Here’s a quick crib sheet on the climate change and the election
Here’s a quick reminder about the environmental stakes in the election. I’ve tried to stick with the facts here — you’re free to decide which way the cut. ISSUE TRUMP BIDEN Problem of climate change ” I don’t know that it’s man-made… I don’t wanna give trillions and trillions of dollars.” Biden “has long appreciated …CONTINUE READING
Nothing about Trump’s environmental policies has been a surprise. He won anyway.
One thing you can say about Donald Trump is that he didn’t hide the ball. He told us exactly what he would do about the environment. Many people who say they care about climate change or the environment apparently didn’t care enough to come to the polls and vote for his opponent. People who liked …CONTINUE READING
The Progressive-Leaning Democrat has more in common with Donald Trump than you might think.
Willful bungling of the coronavirus crisis cuts across ideologies and political parties. That’s the lesson that we learn from the story of Bill de Blasio. He is very different, across many different dimensions, than Donald Trump. But it turns out that he shares something important with Trump: a tendency to place personality over expertise. De …CONTINUE READING
Basically, a second term would be like Trump’s first term, but worse.
Here we are, one year from Election Day. As of now, there is a significant chance that Trump will be reelected in 2020, though experts disagree on the precise odds. In terms of the environment, what would his second term look like? The President. It’s conceivable that Trump might rethink his policy positions after reelection, …CONTINUE READING
Candidates’ climate proposals are starkly unrealistic. That’s a problem.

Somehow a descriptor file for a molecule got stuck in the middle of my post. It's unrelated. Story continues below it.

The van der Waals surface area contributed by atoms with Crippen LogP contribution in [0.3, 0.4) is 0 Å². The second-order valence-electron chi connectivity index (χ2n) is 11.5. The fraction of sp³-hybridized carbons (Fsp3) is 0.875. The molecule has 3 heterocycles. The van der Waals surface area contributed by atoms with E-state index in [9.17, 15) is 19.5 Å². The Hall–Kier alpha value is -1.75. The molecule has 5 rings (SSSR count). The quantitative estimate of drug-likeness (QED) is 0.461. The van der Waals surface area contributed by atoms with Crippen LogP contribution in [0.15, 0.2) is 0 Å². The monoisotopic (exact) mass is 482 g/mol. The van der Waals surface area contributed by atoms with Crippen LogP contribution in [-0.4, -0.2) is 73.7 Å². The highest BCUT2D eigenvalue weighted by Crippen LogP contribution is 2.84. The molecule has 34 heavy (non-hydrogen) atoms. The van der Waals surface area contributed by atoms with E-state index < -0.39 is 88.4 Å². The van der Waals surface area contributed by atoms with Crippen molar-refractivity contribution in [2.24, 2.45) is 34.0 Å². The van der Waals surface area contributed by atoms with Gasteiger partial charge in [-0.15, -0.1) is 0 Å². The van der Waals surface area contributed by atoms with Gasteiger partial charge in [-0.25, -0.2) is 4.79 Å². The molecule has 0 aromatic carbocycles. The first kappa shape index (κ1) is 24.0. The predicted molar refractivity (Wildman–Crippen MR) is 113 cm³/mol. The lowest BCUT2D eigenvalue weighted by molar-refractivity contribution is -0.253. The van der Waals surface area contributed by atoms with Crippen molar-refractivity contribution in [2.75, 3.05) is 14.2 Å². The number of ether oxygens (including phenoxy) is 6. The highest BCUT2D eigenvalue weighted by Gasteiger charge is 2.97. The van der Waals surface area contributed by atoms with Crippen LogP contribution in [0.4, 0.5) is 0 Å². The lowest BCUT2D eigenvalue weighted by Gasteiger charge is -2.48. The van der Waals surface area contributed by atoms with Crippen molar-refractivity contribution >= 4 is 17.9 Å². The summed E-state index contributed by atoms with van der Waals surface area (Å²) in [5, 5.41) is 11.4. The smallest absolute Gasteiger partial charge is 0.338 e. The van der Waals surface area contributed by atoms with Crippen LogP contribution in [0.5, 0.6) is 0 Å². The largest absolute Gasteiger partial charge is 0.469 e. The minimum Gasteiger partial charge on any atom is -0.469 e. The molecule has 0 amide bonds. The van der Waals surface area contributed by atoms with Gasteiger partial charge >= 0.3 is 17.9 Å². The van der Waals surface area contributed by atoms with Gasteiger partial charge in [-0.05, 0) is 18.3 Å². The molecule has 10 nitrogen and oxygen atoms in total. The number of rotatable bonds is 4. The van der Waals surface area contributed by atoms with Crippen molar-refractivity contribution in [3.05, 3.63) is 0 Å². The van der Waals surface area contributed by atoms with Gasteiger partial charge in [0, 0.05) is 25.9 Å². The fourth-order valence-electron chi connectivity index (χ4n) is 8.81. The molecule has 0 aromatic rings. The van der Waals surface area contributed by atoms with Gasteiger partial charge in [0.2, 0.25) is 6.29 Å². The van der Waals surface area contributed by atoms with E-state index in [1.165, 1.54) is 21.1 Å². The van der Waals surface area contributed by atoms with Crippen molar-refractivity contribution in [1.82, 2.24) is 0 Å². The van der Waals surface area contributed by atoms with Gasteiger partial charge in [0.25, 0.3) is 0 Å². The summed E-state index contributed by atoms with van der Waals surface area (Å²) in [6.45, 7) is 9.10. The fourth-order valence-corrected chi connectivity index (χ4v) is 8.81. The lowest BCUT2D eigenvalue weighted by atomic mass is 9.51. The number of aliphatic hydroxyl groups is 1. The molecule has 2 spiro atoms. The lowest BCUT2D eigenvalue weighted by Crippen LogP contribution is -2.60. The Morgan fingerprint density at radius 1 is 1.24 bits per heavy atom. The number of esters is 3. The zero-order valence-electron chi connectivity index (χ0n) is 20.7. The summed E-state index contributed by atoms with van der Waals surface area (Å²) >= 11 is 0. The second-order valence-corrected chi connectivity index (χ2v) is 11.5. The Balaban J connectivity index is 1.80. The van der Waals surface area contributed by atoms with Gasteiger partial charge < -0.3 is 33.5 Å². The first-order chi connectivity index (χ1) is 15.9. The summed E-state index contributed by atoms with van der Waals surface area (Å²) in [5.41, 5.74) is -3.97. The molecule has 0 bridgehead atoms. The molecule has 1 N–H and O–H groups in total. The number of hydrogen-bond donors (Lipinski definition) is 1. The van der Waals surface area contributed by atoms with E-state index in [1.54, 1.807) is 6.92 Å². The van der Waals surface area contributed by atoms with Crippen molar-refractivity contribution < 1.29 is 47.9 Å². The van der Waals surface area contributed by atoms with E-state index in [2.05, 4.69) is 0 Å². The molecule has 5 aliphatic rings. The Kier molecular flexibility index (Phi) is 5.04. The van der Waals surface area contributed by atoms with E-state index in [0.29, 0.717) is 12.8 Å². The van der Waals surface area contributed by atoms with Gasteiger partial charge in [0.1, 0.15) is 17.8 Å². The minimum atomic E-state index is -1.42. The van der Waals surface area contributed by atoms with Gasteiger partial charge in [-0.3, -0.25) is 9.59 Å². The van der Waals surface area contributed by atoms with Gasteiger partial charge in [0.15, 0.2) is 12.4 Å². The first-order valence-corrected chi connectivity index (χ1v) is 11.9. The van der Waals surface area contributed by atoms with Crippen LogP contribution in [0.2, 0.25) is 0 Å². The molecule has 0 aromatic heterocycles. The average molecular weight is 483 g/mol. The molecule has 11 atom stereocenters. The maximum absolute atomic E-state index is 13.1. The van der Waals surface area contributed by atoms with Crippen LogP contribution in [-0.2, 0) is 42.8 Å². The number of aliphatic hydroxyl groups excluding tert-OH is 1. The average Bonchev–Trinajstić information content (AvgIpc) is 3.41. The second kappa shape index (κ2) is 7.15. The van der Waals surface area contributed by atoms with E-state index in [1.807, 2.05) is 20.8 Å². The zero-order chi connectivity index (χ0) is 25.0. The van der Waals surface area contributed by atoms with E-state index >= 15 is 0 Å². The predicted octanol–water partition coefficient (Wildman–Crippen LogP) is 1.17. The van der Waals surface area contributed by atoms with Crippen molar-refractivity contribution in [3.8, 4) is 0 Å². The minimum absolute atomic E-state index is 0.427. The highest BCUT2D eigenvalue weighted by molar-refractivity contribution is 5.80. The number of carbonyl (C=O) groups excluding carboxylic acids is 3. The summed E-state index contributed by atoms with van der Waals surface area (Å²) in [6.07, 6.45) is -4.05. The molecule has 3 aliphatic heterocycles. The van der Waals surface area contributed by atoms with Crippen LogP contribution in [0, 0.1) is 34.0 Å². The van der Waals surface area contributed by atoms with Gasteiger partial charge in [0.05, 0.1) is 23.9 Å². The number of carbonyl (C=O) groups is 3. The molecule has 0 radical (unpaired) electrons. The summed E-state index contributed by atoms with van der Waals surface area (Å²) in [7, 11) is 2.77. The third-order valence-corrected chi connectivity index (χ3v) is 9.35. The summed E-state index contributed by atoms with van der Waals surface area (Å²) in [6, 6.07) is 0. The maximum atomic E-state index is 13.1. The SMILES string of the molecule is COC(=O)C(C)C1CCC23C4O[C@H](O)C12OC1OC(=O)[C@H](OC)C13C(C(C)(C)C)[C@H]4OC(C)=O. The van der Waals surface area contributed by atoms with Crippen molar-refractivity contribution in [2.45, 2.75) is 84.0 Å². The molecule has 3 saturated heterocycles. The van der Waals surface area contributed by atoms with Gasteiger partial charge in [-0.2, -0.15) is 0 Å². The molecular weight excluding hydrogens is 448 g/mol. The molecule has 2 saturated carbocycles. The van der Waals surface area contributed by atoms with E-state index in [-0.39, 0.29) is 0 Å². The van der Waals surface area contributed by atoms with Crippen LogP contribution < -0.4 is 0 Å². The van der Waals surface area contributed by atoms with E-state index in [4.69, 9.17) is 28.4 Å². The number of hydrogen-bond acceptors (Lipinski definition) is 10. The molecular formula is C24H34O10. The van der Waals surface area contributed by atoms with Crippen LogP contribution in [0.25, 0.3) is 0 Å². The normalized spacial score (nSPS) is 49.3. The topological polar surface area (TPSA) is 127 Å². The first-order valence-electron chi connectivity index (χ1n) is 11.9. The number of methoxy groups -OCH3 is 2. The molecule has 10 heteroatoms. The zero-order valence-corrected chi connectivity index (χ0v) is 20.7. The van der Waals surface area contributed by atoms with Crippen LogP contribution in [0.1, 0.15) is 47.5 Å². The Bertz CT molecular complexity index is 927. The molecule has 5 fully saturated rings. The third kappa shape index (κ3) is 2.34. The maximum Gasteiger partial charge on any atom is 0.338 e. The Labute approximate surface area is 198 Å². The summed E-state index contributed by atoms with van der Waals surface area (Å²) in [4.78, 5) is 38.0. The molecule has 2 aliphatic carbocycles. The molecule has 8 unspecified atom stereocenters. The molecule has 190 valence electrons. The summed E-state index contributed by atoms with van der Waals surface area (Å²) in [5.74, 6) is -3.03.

As I wrote in a post last Thursday, there’s little prospect that anything like a Green New Deal could pass the Senate even assuming the filibuster is eliminated. In the best case scenario, Democrats would have a one or two vote margin in the Senate. That’s a very slim margin for passing a trillion dollar …CONTINUE READING
Revoking California’s Clean Air Act Waiver Is Bad Policy and Legally Indefensible
This post was originally published on the American Constitution Society’s Expert Forum on September 18, 2019. President Trump announced the revocation on Twitter this morning. It’s not news that the Trump administration has been planning, via its so-called SAFE Rule, to freeze Obama-era fuel economy standards, roll back tailpipe greenhouse gas (GHG) emissions standards, and …CONTINUE READING
What you need to know about the bill.
Last Thursday, for the first time in a decade, the House of Representatives passed a climate change bill. HR 9, the Climate Action Now Act, passed on a vote of 231-190. The heart of HR 9 is section 3, which blocks the use of any federal funds to withdraw from the Paris Agreement. Section 4 …CONTINUE READING
Trump’s target isn’t just Obama. His rejection of environmental protection goes much deeper.
We often hear about the Trump Administrations’s plans to “roll back Obama’s regulations.” But the Administration’s goals go much deeper. Hyperbole is always a risk when discussing opposing policy views, but to call this Administration a profound threat to environmental regulation is only to echo their own words. When he announced the executive order directing EPA to …CONTINUE READING
Will Trump’s Actions Unravel the Paris Agreement? It’s complicated.
It’s official: President Trump has decided to pull the U.S. out of the Paris agreement. So far as I c an, there’s little support for his decision from anyone who is not beholden to the coal industry. Sadly, this decision is only one way in which this President has dashed the hopes of the world. …CONTINUE READING
With the enthusiastic support of the House Science Committee, Trump is out to shackle scientific inquiry.
Trump’s anti-science views, on topics ranging from climate change to vaccines, got a lot of attention during the campaign. His budget puts these attitudes into operational form, and he has also left the White House science office empty, without replacing the presidential science advisor or other scientific staff. But he’s certainly not alone in his …CONTINUE READING